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"I feel like we beat ourselves. I feel like it's stuff that we can improve on. It's nothing they did. We just have to improve. You can look around and tell. It's upsetting. We don't want to lose."Of course, any team worth it's salt will have this mentality. Part of being an athlete is that mentality that no one can beat me as long as I take care of business and play well.
With that said, Dobson is only partially right. The Patriots certainly didn't help themselves out, with poor pass protection, a shortsighted decision to abandon the run, drops, miscommunications and errant passes all contributing to the loss.
However, the biggest deciding factor in that game was the Bengals ability to consistently win their one-on-one matchups up front and pressure Brady. Don't say "It's nothing they did" to Geno Atkins, who seemingly lived in the New England backfield all game. Don't say it to Wallace Gilberry, who stepped up in the absence of Michael Johnson to collect 2 sacks and plenty of pressure. Certainly don't say it to Carlos Dunlap, who contributed constant pressure and a forced LeGarrette Blount fumble on a great hustle play.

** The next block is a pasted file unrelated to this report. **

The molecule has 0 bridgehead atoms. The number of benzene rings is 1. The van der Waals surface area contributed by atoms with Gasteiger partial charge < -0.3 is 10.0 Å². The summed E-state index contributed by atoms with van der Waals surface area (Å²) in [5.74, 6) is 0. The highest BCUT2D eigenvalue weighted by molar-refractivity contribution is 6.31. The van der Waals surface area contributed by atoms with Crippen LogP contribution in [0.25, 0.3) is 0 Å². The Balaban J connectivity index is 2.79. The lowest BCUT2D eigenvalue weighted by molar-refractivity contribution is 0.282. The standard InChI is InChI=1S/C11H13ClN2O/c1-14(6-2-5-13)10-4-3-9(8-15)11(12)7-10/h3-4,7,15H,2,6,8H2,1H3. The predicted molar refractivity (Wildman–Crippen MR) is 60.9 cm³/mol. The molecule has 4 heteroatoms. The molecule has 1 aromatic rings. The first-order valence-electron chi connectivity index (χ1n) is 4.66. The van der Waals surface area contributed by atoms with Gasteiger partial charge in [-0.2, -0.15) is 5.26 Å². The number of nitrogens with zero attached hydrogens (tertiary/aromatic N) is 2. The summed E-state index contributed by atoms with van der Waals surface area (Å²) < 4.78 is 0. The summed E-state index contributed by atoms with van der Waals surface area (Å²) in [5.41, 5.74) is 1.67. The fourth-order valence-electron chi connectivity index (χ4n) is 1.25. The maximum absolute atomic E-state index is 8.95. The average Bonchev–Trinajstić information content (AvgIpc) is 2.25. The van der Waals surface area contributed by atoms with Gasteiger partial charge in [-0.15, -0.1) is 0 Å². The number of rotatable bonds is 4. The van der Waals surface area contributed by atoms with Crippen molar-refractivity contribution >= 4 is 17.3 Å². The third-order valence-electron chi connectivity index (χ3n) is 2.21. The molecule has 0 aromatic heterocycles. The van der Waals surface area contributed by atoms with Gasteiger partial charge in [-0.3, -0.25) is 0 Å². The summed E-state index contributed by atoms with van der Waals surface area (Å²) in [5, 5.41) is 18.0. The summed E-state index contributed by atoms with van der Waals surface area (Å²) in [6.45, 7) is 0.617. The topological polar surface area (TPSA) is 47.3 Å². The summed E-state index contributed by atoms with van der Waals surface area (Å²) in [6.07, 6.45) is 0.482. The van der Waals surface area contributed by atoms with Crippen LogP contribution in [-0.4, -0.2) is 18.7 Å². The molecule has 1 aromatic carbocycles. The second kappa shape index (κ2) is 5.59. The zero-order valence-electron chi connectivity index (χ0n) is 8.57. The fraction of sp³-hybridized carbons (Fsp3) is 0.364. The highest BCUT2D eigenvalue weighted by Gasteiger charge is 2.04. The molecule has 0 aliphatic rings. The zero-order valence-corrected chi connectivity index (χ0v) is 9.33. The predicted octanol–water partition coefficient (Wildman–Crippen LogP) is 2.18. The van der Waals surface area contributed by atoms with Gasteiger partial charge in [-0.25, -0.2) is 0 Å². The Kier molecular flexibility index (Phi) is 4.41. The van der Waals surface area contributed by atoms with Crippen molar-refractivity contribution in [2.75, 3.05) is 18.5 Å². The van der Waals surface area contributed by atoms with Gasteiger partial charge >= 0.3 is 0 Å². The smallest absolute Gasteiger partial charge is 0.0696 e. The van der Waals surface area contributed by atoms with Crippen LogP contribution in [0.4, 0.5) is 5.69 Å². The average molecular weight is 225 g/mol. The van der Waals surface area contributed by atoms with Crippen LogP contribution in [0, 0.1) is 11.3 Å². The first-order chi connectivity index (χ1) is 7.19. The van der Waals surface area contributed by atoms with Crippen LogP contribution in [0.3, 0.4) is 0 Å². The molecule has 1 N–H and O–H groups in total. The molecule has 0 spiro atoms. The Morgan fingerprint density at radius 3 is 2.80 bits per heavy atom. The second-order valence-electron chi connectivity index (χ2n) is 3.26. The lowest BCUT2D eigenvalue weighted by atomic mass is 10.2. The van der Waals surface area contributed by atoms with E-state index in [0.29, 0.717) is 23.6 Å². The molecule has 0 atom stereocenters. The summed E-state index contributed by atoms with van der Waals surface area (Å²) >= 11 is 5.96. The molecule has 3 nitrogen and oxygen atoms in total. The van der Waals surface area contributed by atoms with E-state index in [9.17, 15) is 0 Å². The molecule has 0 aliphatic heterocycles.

The Patriots mistakes merely prevented them from overcoming the dominance of the Bengals defensive line. The decision to abandon the run not only made the offense predictable, but also helped create a lot of third and longs (the Pats were an abysmal 1-12 on third downs). Drops, misreads and inaccurate passes got in the way the rare times Brady did have time to throw. Either a catch by Brandon Bolden on a perfectly set up screen or a better throw to Danny Amendola in the red zone could have dramatically altered what was only a 7 point game.
However, it's hard to say the Patriots beat themselves. The game featured a big strength-on-strength matchup between the Patriots O-Line and Bengals D-Line. The Bengals manned up and won those physical battles and deserve credit for the win.